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Analysts warn Germans shouldn't expect a fairy tale ending to the US presidential election drama as it reaches its climax. But that hasn't stopped the media from hyping the election to an unprecedented level.
Europeans have already made up their minds about who they'd like to see in the White House
Berlin is six hours ahead of New York. That means it will be a long night for Germans who can't go to bed without knowing whether Republican John McCain or Democrat Barack Obama will be the next president of the United States.
Thomas Greven is one of those expecting to pull an all-nighter on Tuesday. The German media's obsession with the US presidential election has reached such a fevered pitch that even level-headed political scientists are staying up past their bedtimes.
"This is the fourth interview I'm giving today. It's a media frenzy," said Greven, a visiting professor at the John F. Kennedy Institute in Berlin, who is on call to give a play-by-play analysis for German media outlets into the wee hours of the morning.
Yet Greven and other political scientists warn that Germans who have fallen head over heels for Obama are setting themselves up for heartbreak, even if their candidate wins.
"There's bound to be disappointment on all fronts," Greven said.
A reality check
Obama is favored to win going into Tuesday's voting. In the final pre-election Gallup-USA Today poll published Monday, Obama was leading his Republican opponent John McCain by 11 points -- 55 percent to 44 for McCain. Yet with an unprecedented 135 million people expected to cast ballots, the vote could end up being close in crucial states such as Ohio and Florida.
US election officials expect record turnouts
In the German public opinion, Obama has already won by a landslide. Polls show that nearly three out of every four Germans would like to see Obama win and he has similar support across Europe.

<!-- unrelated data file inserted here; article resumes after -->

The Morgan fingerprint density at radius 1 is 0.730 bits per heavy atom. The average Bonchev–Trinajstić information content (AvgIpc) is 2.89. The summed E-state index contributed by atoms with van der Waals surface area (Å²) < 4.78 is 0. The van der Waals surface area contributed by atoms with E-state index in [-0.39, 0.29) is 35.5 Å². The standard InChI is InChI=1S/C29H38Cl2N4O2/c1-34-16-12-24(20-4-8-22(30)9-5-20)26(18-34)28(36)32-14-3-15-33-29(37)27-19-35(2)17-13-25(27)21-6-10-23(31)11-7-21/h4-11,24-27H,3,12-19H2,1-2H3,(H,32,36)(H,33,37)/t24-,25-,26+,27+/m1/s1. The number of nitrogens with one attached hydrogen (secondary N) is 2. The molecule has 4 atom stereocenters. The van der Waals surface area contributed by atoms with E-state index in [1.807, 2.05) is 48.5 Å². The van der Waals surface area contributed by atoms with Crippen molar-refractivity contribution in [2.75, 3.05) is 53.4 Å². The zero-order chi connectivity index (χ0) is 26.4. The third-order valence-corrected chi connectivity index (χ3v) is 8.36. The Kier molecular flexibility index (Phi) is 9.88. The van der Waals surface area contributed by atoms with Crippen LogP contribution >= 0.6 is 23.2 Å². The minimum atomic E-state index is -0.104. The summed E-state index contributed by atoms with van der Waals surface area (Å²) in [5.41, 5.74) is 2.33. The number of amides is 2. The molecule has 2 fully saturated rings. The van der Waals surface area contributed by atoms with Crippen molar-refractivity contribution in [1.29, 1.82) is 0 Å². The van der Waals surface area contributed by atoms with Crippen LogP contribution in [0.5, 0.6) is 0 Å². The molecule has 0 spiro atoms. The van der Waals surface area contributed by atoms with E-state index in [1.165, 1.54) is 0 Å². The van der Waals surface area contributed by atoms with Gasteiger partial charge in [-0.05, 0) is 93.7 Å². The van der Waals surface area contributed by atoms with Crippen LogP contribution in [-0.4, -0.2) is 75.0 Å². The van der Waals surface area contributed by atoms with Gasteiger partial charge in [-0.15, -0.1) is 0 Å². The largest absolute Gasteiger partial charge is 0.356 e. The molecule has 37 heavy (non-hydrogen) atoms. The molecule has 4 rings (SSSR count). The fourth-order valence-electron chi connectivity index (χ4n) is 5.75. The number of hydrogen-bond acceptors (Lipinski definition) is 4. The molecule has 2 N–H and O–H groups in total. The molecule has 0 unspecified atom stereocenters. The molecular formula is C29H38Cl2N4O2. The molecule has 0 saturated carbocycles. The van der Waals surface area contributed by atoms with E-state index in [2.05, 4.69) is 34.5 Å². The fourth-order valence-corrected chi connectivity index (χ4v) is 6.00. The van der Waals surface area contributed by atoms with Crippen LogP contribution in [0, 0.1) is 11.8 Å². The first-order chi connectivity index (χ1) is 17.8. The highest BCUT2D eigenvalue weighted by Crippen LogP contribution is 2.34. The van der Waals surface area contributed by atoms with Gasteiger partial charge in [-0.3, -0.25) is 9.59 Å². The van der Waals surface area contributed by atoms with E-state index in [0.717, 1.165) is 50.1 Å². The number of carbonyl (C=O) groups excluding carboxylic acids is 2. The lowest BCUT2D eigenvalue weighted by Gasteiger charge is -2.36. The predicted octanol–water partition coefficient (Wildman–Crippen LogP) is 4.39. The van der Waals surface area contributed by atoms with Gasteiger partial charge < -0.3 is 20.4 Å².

The German media have showered adoration on the telegenic Obama, believing he can usher in a new era to transatlantic relations, which have been badly strained during the eight years of President George W Bush. McCain is seen by many Europeans not as a self-styled maverick, but as a continuation of Bush's failed policies.
"A lot of people have a lot of big expectations linked to the elections," said Thomas Bauer of the Center for Applied Policy Research at the University of Munich.
"If Obama wins there will be a lot of smiling faces here (on Wednesday) and then the big disappointment a quarter of a year later," he predicted.
Both candidates will put US interests first
Europeans' love for Obama is based more on his persona than a long look at his stance on transatlantic relations, Bauer said. And the next US president will inherit an extraordinary set of emergencies that could force him to take some tough decisions.
The next US president will be expected to find solutions to extremely unpopular wars in Iraq and Afghanistan. He will be expected to take leadership on the global financial crisis which is threatening to pull both the United States and Europe into a deep recession.
Then there are thorny issues such as US opposition to Iran's desire to build nuclear weapons, the growing strength of al-Qaeda militants in Pakistan's tribal regions, Russia's bellicose stance towards its neighbors and Turkey's growing resentment of the US.
Germans love to point to Obama's opposition to the war in Iraq but conveniently forget that he wants Europe to increase troop levels in southern Afghanistan, a demand which would be wildly unpopular in Germany, Bauer said.
Obama and McCain have also said they will use military force if necessary against countries such as Iran, which Europe generally opposes, Bauer said.
Optimism in Europe
Obama recently got a rock star greeting in Berlin
For Dominic Dyer, the executive director of the London-based American European Institute, Obama would bring a different tone to discussions with Europe. It might just be a "change in mood music," but that can also be important, Dyer said.
"It's very easy to be cynical and say policies in Iraq and Afghanistan won't change" under an Obama presidency, Dyer said. But he thinks that Obama will continue to impress his European counterparts, even if they don't always agree with him.
"I think he's got opportunities to do things we wouldn't have expected," Dyer said.